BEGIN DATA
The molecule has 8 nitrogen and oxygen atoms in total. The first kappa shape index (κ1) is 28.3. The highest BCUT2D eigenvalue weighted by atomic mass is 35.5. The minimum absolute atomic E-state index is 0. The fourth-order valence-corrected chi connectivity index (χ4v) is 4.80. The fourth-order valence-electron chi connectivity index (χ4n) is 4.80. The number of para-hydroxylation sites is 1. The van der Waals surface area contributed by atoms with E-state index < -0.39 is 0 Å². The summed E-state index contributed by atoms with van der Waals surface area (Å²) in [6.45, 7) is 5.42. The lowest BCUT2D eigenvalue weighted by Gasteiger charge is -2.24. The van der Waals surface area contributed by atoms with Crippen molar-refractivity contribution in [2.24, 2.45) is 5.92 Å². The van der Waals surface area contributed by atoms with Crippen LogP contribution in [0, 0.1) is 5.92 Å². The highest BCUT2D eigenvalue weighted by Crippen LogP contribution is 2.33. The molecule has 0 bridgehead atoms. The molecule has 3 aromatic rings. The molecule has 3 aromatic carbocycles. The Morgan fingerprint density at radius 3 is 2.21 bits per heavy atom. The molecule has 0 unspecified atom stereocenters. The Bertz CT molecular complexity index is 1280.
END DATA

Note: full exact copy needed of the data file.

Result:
The molecule has 8 nitrogen and oxygen atoms in total. The first kappa shape index (κ1) is 28.3. The highest BCUT2D eigenvalue weighted by atomic mass is 35.5. The minimum absolute atomic E-state index is 0. The fourth-order valence-corrected chi connectivity index (χ4v) is 4.80. The fourth-order valence-electron chi connectivity index (χ4n) is 4.80. The number of para-hydroxylation sites is 1. The van der Waals surface area contributed by atoms with E-state index < -0.39 is 0 Å². The summed E-state index contributed by atoms with van der Waals surface area (Å²) in [6.45, 7) is 5.42. The lowest BCUT2D eigenvalue weighted by Gasteiger charge is -2.24. The van der Waals surface area contributed by atoms with Crippen molar-refractivity contribution in [2.24, 2.45) is 5.92 Å². The van der Waals surface area contributed by atoms with Crippen LogP contribution in [0, 0.1) is 5.92 Å². The highest BCUT2D eigenvalue weighted by Crippen LogP contribution is 2.33. The molecule has 0 bridgehead atoms. The molecule has 3 aromatic rings. The molecule has 3 aromatic carbocycles. The Morgan fingerprint density at radius 3 is 2.21 bits per heavy atom. The molecule has 0 unspecified atom stereocenters. The Bertz CT molecular complexity index is 1280.